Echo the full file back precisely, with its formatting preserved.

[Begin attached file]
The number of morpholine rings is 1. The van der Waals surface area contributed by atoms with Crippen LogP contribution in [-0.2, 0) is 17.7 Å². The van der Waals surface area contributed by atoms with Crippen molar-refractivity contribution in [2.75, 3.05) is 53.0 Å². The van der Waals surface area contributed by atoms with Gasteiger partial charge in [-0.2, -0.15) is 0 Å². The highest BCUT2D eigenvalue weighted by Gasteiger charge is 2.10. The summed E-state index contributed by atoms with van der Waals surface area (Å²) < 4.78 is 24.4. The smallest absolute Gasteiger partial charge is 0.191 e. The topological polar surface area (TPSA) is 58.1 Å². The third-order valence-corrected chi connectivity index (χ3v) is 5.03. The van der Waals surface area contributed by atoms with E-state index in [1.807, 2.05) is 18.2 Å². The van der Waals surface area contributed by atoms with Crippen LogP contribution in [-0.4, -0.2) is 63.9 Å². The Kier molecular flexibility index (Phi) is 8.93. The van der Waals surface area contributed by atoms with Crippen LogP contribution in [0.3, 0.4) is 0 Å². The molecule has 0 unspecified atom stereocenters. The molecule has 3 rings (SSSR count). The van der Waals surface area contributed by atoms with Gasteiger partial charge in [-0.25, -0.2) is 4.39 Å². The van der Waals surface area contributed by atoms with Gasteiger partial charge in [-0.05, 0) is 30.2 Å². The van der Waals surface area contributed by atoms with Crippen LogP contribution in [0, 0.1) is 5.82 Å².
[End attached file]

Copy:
The number of morpholine rings is 1. The van der Waals surface area contributed by atoms with Crippen LogP contribution in [-0.2, 0) is 17.7 Å². The van der Waals surface area contributed by atoms with Crippen molar-refractivity contribution in [2.75, 3.05) is 53.0 Å². The van der Waals surface area contributed by atoms with Gasteiger partial charge in [-0.2, -0.15) is 0 Å². The highest BCUT2D eigenvalue weighted by Gasteiger charge is 2.10. The summed E-state index contributed by atoms with van der Waals surface area (Å²) < 4.78 is 24.4. The smallest absolute Gasteiger partial charge is 0.191 e. The topological polar surface area (TPSA) is 58.1 Å². The third-order valence-corrected chi connectivity index (χ3v) is 5.03. The van der Waals surface area contributed by atoms with E-state index in [1.807, 2.05) is 18.2 Å². The van der Waals surface area contributed by atoms with Crippen LogP contribution in [-0.4, -0.2) is 63.9 Å². The Kier molecular flexibility index (Phi) is 8.93. The van der Waals surface area contributed by atoms with Crippen LogP contribution in [0.3, 0.4) is 0 Å². The molecule has 0 unspecified atom stereocenters. The molecule has 3 rings (SSSR count). The van der Waals surface area contributed by atoms with Gasteiger partial charge in [-0.25, -0.2) is 4.39 Å². The van der Waals surface area contributed by atoms with Gasteiger partial charge in [-0.05, 0) is 30.2 Å². The van der Waals surface area contributed by atoms with Crippen LogP contribution in [0, 0.1) is 5.82 Å².